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‘In high school I started thinking about my career and I always knew it would be something connected to learning languages and literature, because I love books so much.’
Learning English has given Luana the skills and confidence she needed to translate documents professionally, work in an international company in France, help behind the scenes at a major translation conference in Brazil and most recently to live and work in the UK. However, she says what’s been the most rewarding in recent years is seeing her mother making progress with her own English language journey.
I was born in Brazil and grew up in Minas Gerais state in the southeast. I have always been fascinated about other languages and cultures. In Brazil we don’t normally use English on a daily basis, which makes it harder to learn and to achieve proficiency, but we are exposed to English through movies and music, which are a less conventional yet helpful way to learn.
I started studying English when I was 10, because my father thought it would be very important for his children. He came from a poor background and never had these opportunities himself growing up, but he wanted us to have the best education possible. He tried to give us everything he didn’t have. He considered English and computing as essential skills in the modern world, so twice a week I studied English in a language school. This lasted for seven years and I still remember how great it felt when I got good feedback from my teacher! Having this opportunity really helped me later on in regular school when we started taking English classes around the age of 12 or 13.
When I was in high school I started thinking about my career and I always knew it would be something connected to learning languages and literature, because I love books so much. My favourites included JD Salinger’s The Catcher in the Rye and the works of Virginia Woolf and James Joyce. When I think of Joyce, it was this part of literature – when they explore new possibilities of language and writing – that intrigued me the most.
I’m now looking at my next move, which I hope will be in the creative industry.
My first big step was when I went to study for my bachelor’s degree in Modern Languages and Literature in Belo Horizonte, which is the capital of the region I’m from. I majored in French literature and went on to complete a master’s in Translation Studies.
English remained an important part of my life and during this time I used to work in a research centre where I would help to translate documents from English to Portuguese. I was also lucky enough to be asked to help out at a major translation conference that took place in our university. It brought people together from all over the world, researchers in this area, and the organisers needed English-speaking students to welcome participants and help them communicate on the day.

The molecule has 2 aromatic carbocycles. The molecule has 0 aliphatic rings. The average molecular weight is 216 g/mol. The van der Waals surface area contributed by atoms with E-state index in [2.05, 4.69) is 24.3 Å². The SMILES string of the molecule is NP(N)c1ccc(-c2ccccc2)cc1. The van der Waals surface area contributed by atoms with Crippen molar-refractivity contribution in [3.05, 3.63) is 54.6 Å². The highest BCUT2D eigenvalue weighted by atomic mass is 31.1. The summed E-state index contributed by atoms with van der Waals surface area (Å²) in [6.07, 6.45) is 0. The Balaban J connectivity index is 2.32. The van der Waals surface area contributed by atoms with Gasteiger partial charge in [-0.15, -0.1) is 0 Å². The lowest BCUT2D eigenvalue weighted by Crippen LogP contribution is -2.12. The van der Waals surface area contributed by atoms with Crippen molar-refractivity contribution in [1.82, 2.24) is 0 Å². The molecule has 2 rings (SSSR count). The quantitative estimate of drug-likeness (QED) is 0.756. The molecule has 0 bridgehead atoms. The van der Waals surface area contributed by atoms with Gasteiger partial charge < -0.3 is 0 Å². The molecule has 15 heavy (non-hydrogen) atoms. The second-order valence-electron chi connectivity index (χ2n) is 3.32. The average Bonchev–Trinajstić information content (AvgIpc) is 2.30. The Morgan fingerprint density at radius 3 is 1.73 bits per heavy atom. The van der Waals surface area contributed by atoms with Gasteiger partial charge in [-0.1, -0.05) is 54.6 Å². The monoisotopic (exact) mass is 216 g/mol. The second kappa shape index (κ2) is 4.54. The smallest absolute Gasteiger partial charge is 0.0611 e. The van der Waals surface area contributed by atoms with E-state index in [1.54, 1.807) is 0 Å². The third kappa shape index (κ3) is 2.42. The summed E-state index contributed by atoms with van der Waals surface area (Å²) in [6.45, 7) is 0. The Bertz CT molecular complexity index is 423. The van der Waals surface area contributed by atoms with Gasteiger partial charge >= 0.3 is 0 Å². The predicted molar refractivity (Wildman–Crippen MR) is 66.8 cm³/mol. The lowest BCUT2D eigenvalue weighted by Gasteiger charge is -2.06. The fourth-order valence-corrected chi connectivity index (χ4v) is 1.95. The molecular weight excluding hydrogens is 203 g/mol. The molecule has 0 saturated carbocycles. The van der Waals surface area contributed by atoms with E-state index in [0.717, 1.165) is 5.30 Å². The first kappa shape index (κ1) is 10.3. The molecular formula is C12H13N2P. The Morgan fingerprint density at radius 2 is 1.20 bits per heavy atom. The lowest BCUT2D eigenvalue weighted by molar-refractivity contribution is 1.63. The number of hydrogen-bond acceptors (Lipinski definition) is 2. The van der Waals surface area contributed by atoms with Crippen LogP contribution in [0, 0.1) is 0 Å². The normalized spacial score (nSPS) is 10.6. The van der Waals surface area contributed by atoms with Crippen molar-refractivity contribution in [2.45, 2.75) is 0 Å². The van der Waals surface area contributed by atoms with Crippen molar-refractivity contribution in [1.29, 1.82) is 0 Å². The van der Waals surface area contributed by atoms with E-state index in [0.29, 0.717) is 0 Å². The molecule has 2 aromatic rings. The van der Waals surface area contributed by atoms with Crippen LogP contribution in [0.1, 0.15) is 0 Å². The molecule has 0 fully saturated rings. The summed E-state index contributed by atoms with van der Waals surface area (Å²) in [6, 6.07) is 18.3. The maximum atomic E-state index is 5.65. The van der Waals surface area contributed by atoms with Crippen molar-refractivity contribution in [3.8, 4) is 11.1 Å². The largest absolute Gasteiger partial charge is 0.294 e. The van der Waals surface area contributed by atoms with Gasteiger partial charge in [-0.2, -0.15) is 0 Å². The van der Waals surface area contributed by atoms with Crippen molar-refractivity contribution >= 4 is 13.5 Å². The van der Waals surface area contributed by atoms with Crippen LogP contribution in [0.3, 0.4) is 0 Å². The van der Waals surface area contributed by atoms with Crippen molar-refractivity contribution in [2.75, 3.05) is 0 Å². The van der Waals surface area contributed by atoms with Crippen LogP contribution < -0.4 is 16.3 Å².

It was also around this time that I went on a trip to the USA with my parents and found myself being their interpreter in many situations, such as at the airport, in the hotel and in restaurants! At this point in my life, I also took C1 Advanced as I always wanted to have a certificate. I already knew I had an intermediate level, but I wanted to have a document to prove these skills, and I took the Cambridge English exam because it is a lifelong document.
I then moved to France to do a master’s degree in International Communication and Management and lived there for one year. My English skills helped me again and I was able to secure an internship in an international company, which was looking for someone who could speak English and French. I had to write English content on the website and communicate with partners. This was a great experience and I wouldn’t have got that internship if I didn’t speak English.
I recently moved to Cambridge in the United Kingdom. I realised that during my time in France I had lost touch with English a little bit and had to brush up on my English skills. It took me a while to get used to the British accent and its rhythm as I was more familiar with American accents. So at the beginning I got a private tutor, which helped a great deal. Since then I’ve worked in communication and customer service roles in the UK, which has involved talking to people in English from all over the world.
I’m now looking at my next move, which I hope will be in the creative industry. I like changing from time to time as it’s good to learn new skills.
I’m so glad that my father wanted us to have the opportunities he didn’t have. It’s also been nice seeing my mother start to learn English in later life. It was harder for her to learn being a bit older, but she is very engaged in learning. She regularly meets with a group of friends and private tutor as part of her learning. As I’m living in the UK now, she will want to visit me, and she wants to be able to communicate with people in English. She is shy and nervous about getting things wrong in English, but I know she will do well!
About Luana Marinho
Luana has taken C1 Advanced, one of our Cambridge English Qualifications.
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